Dead Space went to a dead end when the second one followed the story on the first. If it had crafted a totally new story, it’s universe would’ve gone ramblomatically awesomelly huge., and not strapped only to a now even more twisted mind of an engineer. Then multiplayer would be great, if treated only as that little game Obscure did a decade ago: CO-OP.

So, multiplayer on those games would only work CO-OP… and please let there be offline co-op, I’m still confused why do I have two controllers.

Sadie

On May 12, 2012 at 4:53 pm

I tend to agree overall, though I will temper that by saying that I also was put out by multiplayer in ME3 and to my surprise I found I enjoyed it a great deal. Having said that, I think that they probably should have kept it as the original idea of being a different game set in the Mass Effect universe with a more developed multiplayer system.

I am not at all excited about the Elder Scrolls MMO, though, especially after what I’m hearing so far about it. It seems like it will miss all the best parts about the elder Scrolls games while including all the things that fail to capture my attention in MMOs. Ah well.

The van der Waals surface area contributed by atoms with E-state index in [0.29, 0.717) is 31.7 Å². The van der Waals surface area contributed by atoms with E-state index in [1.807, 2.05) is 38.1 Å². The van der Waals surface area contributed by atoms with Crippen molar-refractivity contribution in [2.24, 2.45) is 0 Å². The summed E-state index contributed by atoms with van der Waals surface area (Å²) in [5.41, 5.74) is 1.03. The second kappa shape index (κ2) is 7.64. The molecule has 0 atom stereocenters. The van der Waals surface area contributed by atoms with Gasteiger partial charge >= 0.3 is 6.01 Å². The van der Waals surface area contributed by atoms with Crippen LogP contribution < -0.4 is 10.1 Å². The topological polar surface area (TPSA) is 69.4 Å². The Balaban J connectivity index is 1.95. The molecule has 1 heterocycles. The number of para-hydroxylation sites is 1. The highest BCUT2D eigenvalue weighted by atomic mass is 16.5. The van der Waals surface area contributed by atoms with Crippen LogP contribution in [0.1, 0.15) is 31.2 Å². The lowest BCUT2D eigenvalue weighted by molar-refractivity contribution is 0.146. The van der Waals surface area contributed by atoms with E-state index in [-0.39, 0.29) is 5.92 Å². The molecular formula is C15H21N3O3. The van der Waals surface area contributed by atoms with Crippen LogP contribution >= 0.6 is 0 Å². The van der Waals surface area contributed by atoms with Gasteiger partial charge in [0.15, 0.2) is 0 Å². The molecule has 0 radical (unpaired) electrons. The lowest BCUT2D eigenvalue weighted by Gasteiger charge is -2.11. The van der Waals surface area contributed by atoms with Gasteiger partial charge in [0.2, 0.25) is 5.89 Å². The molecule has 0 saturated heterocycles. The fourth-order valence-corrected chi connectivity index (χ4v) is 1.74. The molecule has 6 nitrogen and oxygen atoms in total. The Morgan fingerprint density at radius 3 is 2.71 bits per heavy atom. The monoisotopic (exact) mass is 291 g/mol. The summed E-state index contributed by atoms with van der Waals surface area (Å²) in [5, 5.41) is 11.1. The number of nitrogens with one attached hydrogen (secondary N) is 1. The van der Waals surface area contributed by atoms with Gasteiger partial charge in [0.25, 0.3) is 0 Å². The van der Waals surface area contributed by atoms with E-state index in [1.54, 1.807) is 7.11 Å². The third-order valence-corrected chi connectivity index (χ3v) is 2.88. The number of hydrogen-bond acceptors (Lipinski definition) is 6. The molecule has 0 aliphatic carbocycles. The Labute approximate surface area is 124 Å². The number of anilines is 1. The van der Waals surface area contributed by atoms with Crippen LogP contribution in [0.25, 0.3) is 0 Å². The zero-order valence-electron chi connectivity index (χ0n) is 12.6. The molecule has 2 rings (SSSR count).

Axetwin

On May 13, 2012 at 2:18 am

I wholeheartedly agree.

I think an Elder Scrolls MMO is a very bad idea. I think its going to be like TOR. You’ll see alot of pre-orders and large sub numbers in its first month. However, once players realize that everything that they loved about an ES game has been removed, the numbers are going to drop…..and its going to drop fast. If you look at the released information about this MMO, theyve already announced several features unique to the ES series have been removed.

As for DS3, I pretty much had the same reaction. CO-OP + Survival Horror do not mix. What makes survival horror work is the atmosphere, its knowing youre completely alone. First of all, with co-op, you’ve got someone constantly talking in your ear reducing the effect the atmosphere has on you. Secondly, knowing someone is watching your back defeats the idea of survival horror.

I know alot of people like to take the stance of “if you dont like it, then dont play it” and these people completely miss the point. Which is, it shouldnt have been there in the first place. Look, Im not opposed to MP in games, I just want it to make sense and I dont want the addition to completely destroy the idea behind the game.

Tiagonal

On May 13, 2012 at 9:22 am

@Axetwin Resident Evil 5 co-op made it not survival horror indeed. But then there’s the example of Obscure, those french bastards mixed well co-op and survival horror. But then again, for DeadSpace.. it’s too late for it to work.

Brian N

On May 13, 2012 at 1:18 pm

Just another wow clone. Epic failure.

Freedonnadd

On May 14, 2012 at 6:16 am

For me, there’s a substantial difference between “don’t need” and “can’t have”. Survival horror can’t have it, it simply ruins the “survival” and the “horror” of it. TES franchise don’t need it, But if the day comes when it’s Multiplayer and Singleplayer can coexist peacefully again, I will surely rejoice, even if I don’t use the multiplayer. Will remain a singleplayer gamer ’till then.